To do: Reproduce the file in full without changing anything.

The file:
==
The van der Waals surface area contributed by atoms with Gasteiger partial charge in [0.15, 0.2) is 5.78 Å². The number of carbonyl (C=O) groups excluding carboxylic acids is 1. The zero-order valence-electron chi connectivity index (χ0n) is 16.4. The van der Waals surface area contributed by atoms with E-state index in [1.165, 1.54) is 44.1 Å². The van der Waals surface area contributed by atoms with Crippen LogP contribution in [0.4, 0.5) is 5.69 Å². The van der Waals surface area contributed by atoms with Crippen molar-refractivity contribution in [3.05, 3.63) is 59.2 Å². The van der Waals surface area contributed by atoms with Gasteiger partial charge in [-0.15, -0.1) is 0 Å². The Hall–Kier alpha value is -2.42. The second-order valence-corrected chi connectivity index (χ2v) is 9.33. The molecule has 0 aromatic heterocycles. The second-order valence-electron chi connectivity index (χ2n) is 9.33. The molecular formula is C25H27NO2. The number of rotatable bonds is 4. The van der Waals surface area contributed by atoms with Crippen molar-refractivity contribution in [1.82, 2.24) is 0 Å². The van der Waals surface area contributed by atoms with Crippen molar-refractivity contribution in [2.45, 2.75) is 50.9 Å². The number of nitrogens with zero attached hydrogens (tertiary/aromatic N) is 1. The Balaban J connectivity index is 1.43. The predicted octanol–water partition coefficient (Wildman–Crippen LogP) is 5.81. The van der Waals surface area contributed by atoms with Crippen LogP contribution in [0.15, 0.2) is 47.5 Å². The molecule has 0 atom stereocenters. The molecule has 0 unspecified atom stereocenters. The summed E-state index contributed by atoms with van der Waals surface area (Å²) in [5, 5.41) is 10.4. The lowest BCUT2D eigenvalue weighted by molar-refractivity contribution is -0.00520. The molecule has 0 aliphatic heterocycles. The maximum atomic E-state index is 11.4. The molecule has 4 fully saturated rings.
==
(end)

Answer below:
The van der Waals surface area contributed by atoms with Gasteiger partial charge in [0.15, 0.2) is 5.78 Å². The number of carbonyl (C=O) groups excluding carboxylic acids is 1. The zero-order valence-electron chi connectivity index (χ0n) is 16.4. The van der Waals surface area contributed by atoms with E-state index in [1.165, 1.54) is 44.1 Å². The van der Waals surface area contributed by atoms with Crippen LogP contribution in [0.4, 0.5) is 5.69 Å². The van der Waals surface area contributed by atoms with Crippen molar-refractivity contribution in [3.05, 3.63) is 59.2 Å². The van der Waals surface area contributed by atoms with Gasteiger partial charge in [-0.15, -0.1) is 0 Å². The Hall–Kier alpha value is -2.42. The second-order valence-corrected chi connectivity index (χ2v) is 9.33. The molecule has 0 aromatic heterocycles. The second-order valence-electron chi connectivity index (χ2n) is 9.33. The molecular formula is C25H27NO2. The number of rotatable bonds is 4. The van der Waals surface area contributed by atoms with Crippen molar-refractivity contribution in [1.82, 2.24) is 0 Å². The van der Waals surface area contributed by atoms with Crippen molar-refractivity contribution in [2.45, 2.75) is 50.9 Å². The number of nitrogens with zero attached hydrogens (tertiary/aromatic N) is 1. The Balaban J connectivity index is 1.43. The predicted octanol–water partition coefficient (Wildman–Crippen LogP) is 5.81. The van der Waals surface area contributed by atoms with Crippen LogP contribution in [0.15, 0.2) is 47.5 Å². The molecule has 0 atom stereocenters. The molecule has 0 unspecified atom stereocenters. The summed E-state index contributed by atoms with van der Waals surface area (Å²) in [5, 5.41) is 10.4. The lowest BCUT2D eigenvalue weighted by molar-refractivity contribution is -0.00520. The molecule has 0 aliphatic heterocycles. The maximum atomic E-state index is 11.4. The molecule has 4 fully saturated rings.